Across the entire intelligence community, the fear of upsetting the president has cowed leaders from speaking publicly about threats facing the nation. This puts the United States at an inflection point: Without principled leadership by the DNI, continued attacks by Trump on the intelligence community’s independence, objectivity, and staff may well cause lasting damage to the institutional safeguards and norms that for decades have allowed the intelligence community to provide unvarnished assessments in support of U.S. national security without fear of retribution. Ratcliffe’s behavior thus far suggests that he is more focused on defending Trump and putting further pressure on the intelligence community—the opposite of what’s needed for U.S. intelligence to function effectively and safeguard the nation.

If Ratcliffe is indeed committed to speaking truth to power, as he vowed during his confirmation hearing, there are several steps he should take to demonstrate this commitment. First, he should agree to hold public hearings before Congress soon on the annual Worldwide Threat Assessment, which the Office of the DNI abruptly canceled in February, reportedly over concerns that the assessment would upset Trump. Traditionally, these briefings have provided Congress and the American public with a candid assessment of the full range of threats facing the United States—including pandemics, cyberthreats, Russia, and North Korea. Notably, reports indicate that this year’s canceled briefing would have warned­ in February that the United States was unprepared for a pandemic. That’s just one of many reasons that these hearings are particularly important to hold regularly and shouldn’t be canceled.

Second, even if Ratcliffe refuses to reschedule the Worldwide Threats hearing, he should publicly update Congress and the American public on the status of foreign efforts to interfere in the 2020 presidential election. In late 2019, U.S. intelligence chiefs now headed by Ratcliffe publicly warned that “Russia, China, Iran, and other foreign malicious actors all will seek to interfere in the voting process or influence voter perceptions,” potentially using “a variety of means, including social media campaigns, directing disinformation operations or conducting disruptive or destructive cyber-attacks on state and local infrastructure.” Since then, DNI officials have offered contradictory statements on efforts by foreign adversaries to intervene in the election: One senior official stated in February that Russia had “developed a preference” for Trump, while in March another official claimed a lack of evidence that Russia was interfering in the election. As we now know, at this time in 2016, Russia was far along in its campaign to help elect Trump. It is vital, then, that Ratcliffe soon provide an impartial, public threat assessment. After all, one of the best defenses against covert influence is educating the public on the nature of the threat and the tactics deployed so they can separate fact from fiction and make informed decisions.One senior official stated that Russia had “developed a preference” for Trump, while another claimed a lack of evidence that Russia was interfering in the election.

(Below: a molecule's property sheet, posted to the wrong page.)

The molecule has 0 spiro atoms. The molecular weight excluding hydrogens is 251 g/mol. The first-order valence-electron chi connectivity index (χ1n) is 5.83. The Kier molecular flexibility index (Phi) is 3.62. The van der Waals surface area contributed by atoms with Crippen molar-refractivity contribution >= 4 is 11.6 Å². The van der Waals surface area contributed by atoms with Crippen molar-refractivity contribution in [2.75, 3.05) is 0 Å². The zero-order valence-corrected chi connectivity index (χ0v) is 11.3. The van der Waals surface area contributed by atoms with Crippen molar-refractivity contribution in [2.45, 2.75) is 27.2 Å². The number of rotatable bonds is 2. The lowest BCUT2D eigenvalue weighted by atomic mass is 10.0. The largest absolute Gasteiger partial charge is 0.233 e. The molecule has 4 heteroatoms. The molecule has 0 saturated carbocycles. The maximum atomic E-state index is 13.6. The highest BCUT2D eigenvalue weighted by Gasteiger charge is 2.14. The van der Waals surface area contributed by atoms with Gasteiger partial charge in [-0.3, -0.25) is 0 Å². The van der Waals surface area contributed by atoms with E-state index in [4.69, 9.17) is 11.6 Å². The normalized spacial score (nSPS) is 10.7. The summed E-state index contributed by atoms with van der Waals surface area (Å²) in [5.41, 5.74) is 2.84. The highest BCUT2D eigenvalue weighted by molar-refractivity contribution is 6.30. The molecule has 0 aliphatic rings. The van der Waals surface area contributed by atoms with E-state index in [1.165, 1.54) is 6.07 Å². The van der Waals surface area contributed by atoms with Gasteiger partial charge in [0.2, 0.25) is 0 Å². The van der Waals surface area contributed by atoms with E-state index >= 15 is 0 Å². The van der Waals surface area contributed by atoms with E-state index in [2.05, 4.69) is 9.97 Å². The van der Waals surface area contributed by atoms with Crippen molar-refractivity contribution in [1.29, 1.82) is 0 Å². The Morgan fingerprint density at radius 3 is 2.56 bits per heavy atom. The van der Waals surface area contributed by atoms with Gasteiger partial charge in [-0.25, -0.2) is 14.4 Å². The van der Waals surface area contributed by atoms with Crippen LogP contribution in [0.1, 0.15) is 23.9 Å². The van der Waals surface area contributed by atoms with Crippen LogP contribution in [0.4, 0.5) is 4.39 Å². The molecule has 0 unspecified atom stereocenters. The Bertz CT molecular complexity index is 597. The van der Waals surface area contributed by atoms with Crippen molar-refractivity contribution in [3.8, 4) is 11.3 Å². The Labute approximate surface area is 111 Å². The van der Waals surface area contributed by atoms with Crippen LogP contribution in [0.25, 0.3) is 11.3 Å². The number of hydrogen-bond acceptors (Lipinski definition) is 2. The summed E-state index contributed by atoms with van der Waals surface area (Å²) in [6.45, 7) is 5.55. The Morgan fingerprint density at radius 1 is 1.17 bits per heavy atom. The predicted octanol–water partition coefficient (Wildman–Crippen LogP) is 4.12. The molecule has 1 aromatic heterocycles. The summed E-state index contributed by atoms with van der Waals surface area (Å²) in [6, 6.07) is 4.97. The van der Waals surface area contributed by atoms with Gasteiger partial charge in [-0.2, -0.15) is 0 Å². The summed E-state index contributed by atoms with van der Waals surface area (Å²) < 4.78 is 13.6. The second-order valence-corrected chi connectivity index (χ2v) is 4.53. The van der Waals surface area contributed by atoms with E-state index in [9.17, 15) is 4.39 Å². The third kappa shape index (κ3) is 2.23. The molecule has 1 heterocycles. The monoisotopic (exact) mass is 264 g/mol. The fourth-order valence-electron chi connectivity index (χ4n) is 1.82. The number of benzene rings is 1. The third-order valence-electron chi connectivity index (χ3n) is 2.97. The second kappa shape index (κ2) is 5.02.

Finally, Ratcliffe could demonstrate his claimed commitment to transparency by submitting to Congress an unclassified report on who was responsible for the death of Jamal Khashoggi, a Washington Post columnist and Virginia resident, as required by law. In February, former acting DNI Richard Grenell sent a letter to Congress claiming his office could not provide any information on Khashoggi’s death without endangering sources and revealing intelligence-gathering methods. But several lawmakers have disputed this claim, asserting that there is a large body of unclassified material that could be made public without jeopardizing national security. The choice to say nothing appears driven not by any need to protect sensitive sources but by the desire not to embarrass Trump’s Saudi supporters.

The concern is not that a DNI is issuing public statements—all past DNIs have occasionally done this. The issue is the astonishing amount of public relations work with an apparent political motivation to help Trump, even if it means undermining and tarnishing the reputation of the intelligence community that Ratcliffe now heads. This is deeply troubling. The Office of the DNI’s public website lists as its core values: excellence, courage, respect, and integrity. Time will tell if Ratcliffe is serious about upholding these values, but the first several weeks of his tenure do not bode well.

Brett Holmgren is a former CIA analyst, special assistant to the president, and senior director for intelligence programs on the National Security Council staff in the Obama administration.